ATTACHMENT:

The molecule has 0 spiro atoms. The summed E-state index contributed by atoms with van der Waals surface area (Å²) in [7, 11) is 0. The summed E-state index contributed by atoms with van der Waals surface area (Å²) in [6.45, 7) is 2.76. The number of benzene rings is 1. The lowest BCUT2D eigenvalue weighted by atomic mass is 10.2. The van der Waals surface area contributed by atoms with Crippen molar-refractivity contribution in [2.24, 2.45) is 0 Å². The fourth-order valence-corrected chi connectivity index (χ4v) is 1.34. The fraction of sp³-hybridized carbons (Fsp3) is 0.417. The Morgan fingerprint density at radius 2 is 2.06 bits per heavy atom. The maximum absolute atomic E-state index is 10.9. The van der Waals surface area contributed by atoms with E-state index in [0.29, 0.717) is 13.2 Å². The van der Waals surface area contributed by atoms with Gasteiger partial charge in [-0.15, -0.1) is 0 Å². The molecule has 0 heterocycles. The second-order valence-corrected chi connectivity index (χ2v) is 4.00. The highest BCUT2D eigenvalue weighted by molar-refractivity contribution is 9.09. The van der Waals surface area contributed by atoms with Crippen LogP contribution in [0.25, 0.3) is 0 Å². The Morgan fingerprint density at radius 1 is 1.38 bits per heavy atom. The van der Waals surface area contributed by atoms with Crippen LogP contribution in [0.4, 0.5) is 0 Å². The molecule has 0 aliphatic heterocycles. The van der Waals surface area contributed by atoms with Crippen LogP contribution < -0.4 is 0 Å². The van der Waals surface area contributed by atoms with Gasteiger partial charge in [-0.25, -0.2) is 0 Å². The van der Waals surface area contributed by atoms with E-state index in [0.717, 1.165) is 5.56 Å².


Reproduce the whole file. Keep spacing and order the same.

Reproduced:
The molecule has 0 spiro atoms. The summed E-state index contributed by atoms with van der Waals surface area (Å²) in [7, 11) is 0. The summed E-state index contributed by atoms with van der Waals surface area (Å²) in [6.45, 7) is 2.76. The number of benzene rings is 1. The lowest BCUT2D eigenvalue weighted by atomic mass is 10.2. The van der Waals surface area contributed by atoms with Crippen molar-refractivity contribution in [2.24, 2.45) is 0 Å². The fourth-order valence-corrected chi connectivity index (χ4v) is 1.34. The fraction of sp³-hybridized carbons (Fsp3) is 0.417. The Morgan fingerprint density at radius 2 is 2.06 bits per heavy atom. The maximum absolute atomic E-state index is 10.9. The van der Waals surface area contributed by atoms with E-state index in [0.29, 0.717) is 13.2 Å². The van der Waals surface area contributed by atoms with Gasteiger partial charge in [-0.15, -0.1) is 0 Å². The molecule has 0 heterocycles. The second-order valence-corrected chi connectivity index (χ2v) is 4.00. The highest BCUT2D eigenvalue weighted by molar-refractivity contribution is 9.09. The van der Waals surface area contributed by atoms with Crippen LogP contribution in [0.25, 0.3) is 0 Å². The Morgan fingerprint density at radius 1 is 1.38 bits per heavy atom. The van der Waals surface area contributed by atoms with Crippen LogP contribution in [0.4, 0.5) is 0 Å². The molecule has 0 aliphatic heterocycles. The van der Waals surface area contributed by atoms with Crippen LogP contribution < -0.4 is 0 Å². The van der Waals surface area contributed by atoms with Gasteiger partial charge in [-0.25, -0.2) is 0 Å². The van der Waals surface area contributed by atoms with E-state index in [0.717, 1.165) is 5.56 Å².